Petri Computor 35

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The Computor 35 is the first in a series of 35mm rangefinder cameras made in Japan by Petri from about 1970.

Original model: the Computor 35

The Computor 35, produced from 1970 until 1974, despite the introduction of the later models[1] has automatic exposure via a CdS cell mounted on the front of the lens (inside the filter thread so that the meter takes account of any filters used) and electronically-controlled shutter. There is a coupled rangefinder operated by the focussing ring with a lever attached for one-finger focussing (shown in the picture, to the right of the lens). The film speed is set by a ring at the front of the lens between 25 - 800 ASA.

The lens is labelled C.C. Petri 1:2.8 f=40mm, stopping down to f22, and there is an aperture ring. However, in normal use, the aperture ring is set to E.E. (presumably for electronic exposure), and both aperture and shutter speed are selected automatically according to the meter reading. The manual aperture settings are intended for use with flash; when any manual aperture is selected, the shutter speed is set to 1/30 second.

The shutter gave speeds from 4 to 1/250 second:[2] with green and red LEDs on the top of the camera and also in the viewfinder, indicating whether the selected speed is above or below 1/30 second (i.e. warning of camera shake in hand-held use).

The camera has a hot shoe and also a PC socket. It was available in black or silver-topped finish. It must have a battery to function.[3]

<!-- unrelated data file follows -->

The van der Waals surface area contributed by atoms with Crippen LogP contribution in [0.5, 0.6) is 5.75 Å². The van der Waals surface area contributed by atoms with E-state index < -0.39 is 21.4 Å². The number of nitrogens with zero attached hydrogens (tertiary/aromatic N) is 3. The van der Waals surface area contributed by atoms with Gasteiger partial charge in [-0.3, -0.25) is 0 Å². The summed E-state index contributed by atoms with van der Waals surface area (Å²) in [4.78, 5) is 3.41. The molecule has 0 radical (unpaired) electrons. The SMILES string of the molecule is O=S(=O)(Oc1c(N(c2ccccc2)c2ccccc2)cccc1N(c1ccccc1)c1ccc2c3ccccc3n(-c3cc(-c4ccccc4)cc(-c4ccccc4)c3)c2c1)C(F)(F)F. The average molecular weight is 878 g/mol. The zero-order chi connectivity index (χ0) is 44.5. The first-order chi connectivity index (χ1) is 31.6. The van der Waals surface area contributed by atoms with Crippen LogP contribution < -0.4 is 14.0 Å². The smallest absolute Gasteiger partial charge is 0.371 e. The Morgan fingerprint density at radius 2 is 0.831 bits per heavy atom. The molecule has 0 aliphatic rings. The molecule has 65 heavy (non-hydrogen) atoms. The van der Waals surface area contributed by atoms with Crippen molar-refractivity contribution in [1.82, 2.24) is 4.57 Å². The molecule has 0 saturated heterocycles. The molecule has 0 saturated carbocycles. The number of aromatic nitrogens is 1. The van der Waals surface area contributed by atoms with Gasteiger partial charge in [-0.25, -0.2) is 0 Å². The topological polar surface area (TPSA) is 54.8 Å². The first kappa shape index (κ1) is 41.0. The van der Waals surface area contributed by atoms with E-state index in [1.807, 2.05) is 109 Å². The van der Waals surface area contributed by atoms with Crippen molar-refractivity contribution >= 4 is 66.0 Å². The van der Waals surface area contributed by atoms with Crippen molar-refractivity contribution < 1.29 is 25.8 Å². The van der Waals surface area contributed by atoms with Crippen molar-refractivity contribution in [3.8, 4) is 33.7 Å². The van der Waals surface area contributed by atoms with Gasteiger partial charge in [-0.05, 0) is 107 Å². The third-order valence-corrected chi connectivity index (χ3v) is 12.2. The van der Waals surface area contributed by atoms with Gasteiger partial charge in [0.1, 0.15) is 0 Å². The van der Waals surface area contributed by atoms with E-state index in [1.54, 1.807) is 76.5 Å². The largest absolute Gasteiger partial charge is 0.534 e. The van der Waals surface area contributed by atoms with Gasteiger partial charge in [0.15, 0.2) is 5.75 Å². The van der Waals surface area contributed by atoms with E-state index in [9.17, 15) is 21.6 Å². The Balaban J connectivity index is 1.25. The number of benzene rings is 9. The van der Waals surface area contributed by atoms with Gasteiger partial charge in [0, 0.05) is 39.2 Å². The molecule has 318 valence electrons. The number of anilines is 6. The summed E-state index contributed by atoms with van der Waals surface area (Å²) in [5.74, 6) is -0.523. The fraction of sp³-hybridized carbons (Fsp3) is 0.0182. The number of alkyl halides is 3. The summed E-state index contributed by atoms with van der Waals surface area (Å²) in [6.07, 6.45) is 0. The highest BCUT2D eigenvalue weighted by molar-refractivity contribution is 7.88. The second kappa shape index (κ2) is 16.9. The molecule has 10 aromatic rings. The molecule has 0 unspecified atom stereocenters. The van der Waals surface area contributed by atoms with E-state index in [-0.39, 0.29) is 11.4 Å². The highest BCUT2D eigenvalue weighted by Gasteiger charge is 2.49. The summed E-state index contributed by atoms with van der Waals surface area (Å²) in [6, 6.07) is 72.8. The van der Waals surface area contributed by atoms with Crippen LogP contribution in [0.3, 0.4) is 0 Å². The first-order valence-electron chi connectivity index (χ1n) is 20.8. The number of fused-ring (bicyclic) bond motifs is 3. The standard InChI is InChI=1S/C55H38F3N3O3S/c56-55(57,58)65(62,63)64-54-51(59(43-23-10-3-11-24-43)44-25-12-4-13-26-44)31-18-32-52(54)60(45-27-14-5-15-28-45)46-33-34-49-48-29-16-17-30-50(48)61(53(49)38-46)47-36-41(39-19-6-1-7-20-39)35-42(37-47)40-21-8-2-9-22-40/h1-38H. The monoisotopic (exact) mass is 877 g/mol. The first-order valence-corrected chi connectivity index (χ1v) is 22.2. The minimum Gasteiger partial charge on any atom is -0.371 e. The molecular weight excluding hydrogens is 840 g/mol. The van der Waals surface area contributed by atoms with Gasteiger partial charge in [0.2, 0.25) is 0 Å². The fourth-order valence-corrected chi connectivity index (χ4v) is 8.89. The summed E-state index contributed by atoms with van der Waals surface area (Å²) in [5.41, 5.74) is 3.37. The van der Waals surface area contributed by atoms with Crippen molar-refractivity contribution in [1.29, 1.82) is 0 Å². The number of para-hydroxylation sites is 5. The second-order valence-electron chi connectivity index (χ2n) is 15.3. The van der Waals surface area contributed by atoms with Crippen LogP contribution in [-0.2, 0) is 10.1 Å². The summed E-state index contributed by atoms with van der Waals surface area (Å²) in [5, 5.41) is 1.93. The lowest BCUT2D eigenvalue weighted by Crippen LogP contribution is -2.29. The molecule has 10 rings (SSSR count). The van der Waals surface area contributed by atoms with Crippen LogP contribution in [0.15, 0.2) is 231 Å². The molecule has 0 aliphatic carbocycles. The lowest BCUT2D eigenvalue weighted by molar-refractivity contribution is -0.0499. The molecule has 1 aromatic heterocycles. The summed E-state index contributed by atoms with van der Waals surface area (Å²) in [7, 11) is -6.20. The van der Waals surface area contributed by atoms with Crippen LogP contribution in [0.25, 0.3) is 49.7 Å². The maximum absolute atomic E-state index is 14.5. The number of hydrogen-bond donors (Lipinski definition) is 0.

A very similar camera was sold as the Honeywell Visimatic 615.[4]

Computor II

An improved model, the Computor II was produced between 1972 and 1974[1]. This model was renamed the Petri ES Auto in 1974. The improvements relevative to the first model were:

  • a faster f/1.7 40mm lens.
  • a new Seiko ESF shutter, giving speeds steplessly variable between 2 and 1/1000 second.[1]
  • a self-timer.

As the first model, the camera calculates shutter and aperture values automatically, and manual aperture settings are available for use with flash.[5].

The bright finder is not so very bright on the example seen, although it may have yellowed with age.

Computor III

A hard to find camera, the Computor III has only a 38mm f/2.7 lens. The film-speed setting was moved inside the filter thread, and the light meter sensor was also moved slightly.

  • Introduced - 1974, Made in Japan
  • Focusing - Rangefinder
  • Shutter speeds - 2s-1/1000
  • Exposure modes - Auto, Aperture Priority
  • Shutter type - leaf shutter
  • ISO Setting - 25-800
  • Film type - 35mm film
  • Hot shoe, Cable release shutter thread
  • Lens - Petri, 38mm, f/2.7, Made in Japan
  • Apertures - f/2.7-f/22
  • Minimum focus - 0.9m to infinity
  • Filter thread - 52mm


  1. 1.0 1.1 1.2 According to McKeown, James M. and Joan C. McKeown's Price Guide to Antique and Classic Cameras, 12th Edition, 2005-2006. USA, Centennial Photo Service, 2004. ISBN 0-931838-40-1 (hardcover). ISBN 0-931838-41-X (softcover). p580.
  2. Grenier-Natkin catalogue page from 1972, reproduced in the Computor 35 listing at Sylvain Halgand's site (see links below).
  3. This discussion on Rangefinder Forum suggests that the camera functions with any of several batteries. Given its age, a substitute for (two) 1.3V mercury cells may be correct, but one of the contributors to the RFF discussion found that more modern 1.55V silver oxide batteries worked well.
  4. However, a comment on this photo of the Honeywell camera mentions some minor differences. The lens on the Honeywell camera is of the same specification as the Computor 35 though, and it is certainly not the same as the Computor II, as suggested in the comment.
  5. The Computor II on site shows a switch on the rear selecting F or A (assumed to be Flash/Automatic) - which perhaps disables the auto-exposure and enables the aperture control on the lens for flash. There is also a table to calculate flash aperture from subject distance and flash Guide Number.